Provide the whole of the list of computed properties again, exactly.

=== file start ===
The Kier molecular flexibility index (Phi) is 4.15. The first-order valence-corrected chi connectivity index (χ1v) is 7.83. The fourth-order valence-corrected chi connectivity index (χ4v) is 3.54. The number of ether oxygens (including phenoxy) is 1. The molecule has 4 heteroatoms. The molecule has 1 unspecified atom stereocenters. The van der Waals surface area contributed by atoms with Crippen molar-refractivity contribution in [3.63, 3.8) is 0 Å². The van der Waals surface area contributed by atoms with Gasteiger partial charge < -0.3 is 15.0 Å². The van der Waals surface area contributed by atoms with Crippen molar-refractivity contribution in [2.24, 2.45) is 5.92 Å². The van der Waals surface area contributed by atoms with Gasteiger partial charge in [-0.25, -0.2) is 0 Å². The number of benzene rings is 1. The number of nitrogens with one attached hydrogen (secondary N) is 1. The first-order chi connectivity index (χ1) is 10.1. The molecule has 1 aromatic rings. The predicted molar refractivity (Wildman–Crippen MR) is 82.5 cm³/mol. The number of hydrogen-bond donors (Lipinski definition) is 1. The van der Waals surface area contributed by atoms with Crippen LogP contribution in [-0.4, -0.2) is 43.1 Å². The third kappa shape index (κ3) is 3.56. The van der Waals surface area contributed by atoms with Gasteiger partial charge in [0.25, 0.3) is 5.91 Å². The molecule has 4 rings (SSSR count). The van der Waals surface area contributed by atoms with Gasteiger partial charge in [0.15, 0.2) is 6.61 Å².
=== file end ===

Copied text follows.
The Kier molecular flexibility index (Phi) is 4.15. The first-order valence-corrected chi connectivity index (χ1v) is 7.83. The fourth-order valence-corrected chi connectivity index (χ4v) is 3.54. The number of ether oxygens (including phenoxy) is 1. The molecule has 4 heteroatoms. The molecule has 1 unspecified atom stereocenters. The van der Waals surface area contributed by atoms with Crippen molar-refractivity contribution in [3.63, 3.8) is 0 Å². The van der Waals surface area contributed by atoms with Gasteiger partial charge < -0.3 is 15.0 Å². The van der Waals surface area contributed by atoms with Crippen molar-refractivity contribution in [2.24, 2.45) is 5.92 Å². The van der Waals surface area contributed by atoms with Gasteiger partial charge in [-0.25, -0.2) is 0 Å². The number of benzene rings is 1. The number of nitrogens with one attached hydrogen (secondary N) is 1. The first-order chi connectivity index (χ1) is 10.1. The molecule has 1 aromatic rings. The predicted molar refractivity (Wildman–Crippen MR) is 82.5 cm³/mol. The number of hydrogen-bond donors (Lipinski definition) is 1. The van der Waals surface area contributed by atoms with Crippen LogP contribution in [-0.4, -0.2) is 43.1 Å². The third kappa shape index (κ3) is 3.56. The van der Waals surface area contributed by atoms with Gasteiger partial charge in [0.25, 0.3) is 5.91 Å². The molecule has 4 rings (SSSR count). The van der Waals surface area contributed by atoms with Gasteiger partial charge in [0.15, 0.2) is 6.61 Å².